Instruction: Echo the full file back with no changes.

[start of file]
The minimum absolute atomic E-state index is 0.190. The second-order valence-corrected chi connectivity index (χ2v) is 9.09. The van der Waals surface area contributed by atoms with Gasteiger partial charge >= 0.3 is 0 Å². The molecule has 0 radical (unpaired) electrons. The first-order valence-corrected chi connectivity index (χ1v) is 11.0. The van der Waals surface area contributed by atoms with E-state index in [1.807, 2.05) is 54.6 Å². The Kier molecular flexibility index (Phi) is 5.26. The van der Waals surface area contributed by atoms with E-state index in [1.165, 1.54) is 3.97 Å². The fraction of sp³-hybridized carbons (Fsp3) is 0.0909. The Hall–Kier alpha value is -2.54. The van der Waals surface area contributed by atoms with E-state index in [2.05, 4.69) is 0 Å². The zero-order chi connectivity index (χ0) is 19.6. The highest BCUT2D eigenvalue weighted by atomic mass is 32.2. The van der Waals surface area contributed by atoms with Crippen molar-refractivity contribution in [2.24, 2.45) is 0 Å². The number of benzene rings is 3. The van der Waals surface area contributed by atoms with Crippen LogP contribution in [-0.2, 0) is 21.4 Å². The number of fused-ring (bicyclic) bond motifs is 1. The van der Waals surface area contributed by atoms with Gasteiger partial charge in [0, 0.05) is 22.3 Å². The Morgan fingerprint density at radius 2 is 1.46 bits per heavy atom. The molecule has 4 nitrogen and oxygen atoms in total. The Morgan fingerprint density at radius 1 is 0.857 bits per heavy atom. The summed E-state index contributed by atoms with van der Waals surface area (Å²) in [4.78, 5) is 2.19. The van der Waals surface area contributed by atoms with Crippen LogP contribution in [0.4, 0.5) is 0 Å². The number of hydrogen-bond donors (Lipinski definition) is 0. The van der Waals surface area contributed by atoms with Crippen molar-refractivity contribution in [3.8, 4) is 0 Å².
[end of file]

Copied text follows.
The minimum absolute atomic E-state index is 0.190. The second-order valence-corrected chi connectivity index (χ2v) is 9.09. The van der Waals surface area contributed by atoms with Gasteiger partial charge >= 0.3 is 0 Å². The molecule has 0 radical (unpaired) electrons. The first-order valence-corrected chi connectivity index (χ1v) is 11.0. The van der Waals surface area contributed by atoms with E-state index in [1.807, 2.05) is 54.6 Å². The Kier molecular flexibility index (Phi) is 5.26. The van der Waals surface area contributed by atoms with E-state index in [1.165, 1.54) is 3.97 Å². The fraction of sp³-hybridized carbons (Fsp3) is 0.0909. The Hall–Kier alpha value is -2.54. The van der Waals surface area contributed by atoms with E-state index in [2.05, 4.69) is 0 Å². The zero-order chi connectivity index (χ0) is 19.6. The highest BCUT2D eigenvalue weighted by atomic mass is 32.2. The van der Waals surface area contributed by atoms with Crippen molar-refractivity contribution in [2.24, 2.45) is 0 Å². The number of benzene rings is 3. The van der Waals surface area contributed by atoms with Crippen LogP contribution in [-0.2, 0) is 21.4 Å². The number of fused-ring (bicyclic) bond motifs is 1. The van der Waals surface area contributed by atoms with Gasteiger partial charge in [0, 0.05) is 22.3 Å². The Morgan fingerprint density at radius 2 is 1.46 bits per heavy atom. The molecule has 4 nitrogen and oxygen atoms in total. The Morgan fingerprint density at radius 1 is 0.857 bits per heavy atom. The summed E-state index contributed by atoms with van der Waals surface area (Å²) in [4.78, 5) is 2.19. The van der Waals surface area contributed by atoms with Crippen LogP contribution in [0.4, 0.5) is 0 Å². The number of hydrogen-bond donors (Lipinski definition) is 0. The van der Waals surface area contributed by atoms with Crippen molar-refractivity contribution in [3.8, 4) is 0 Å².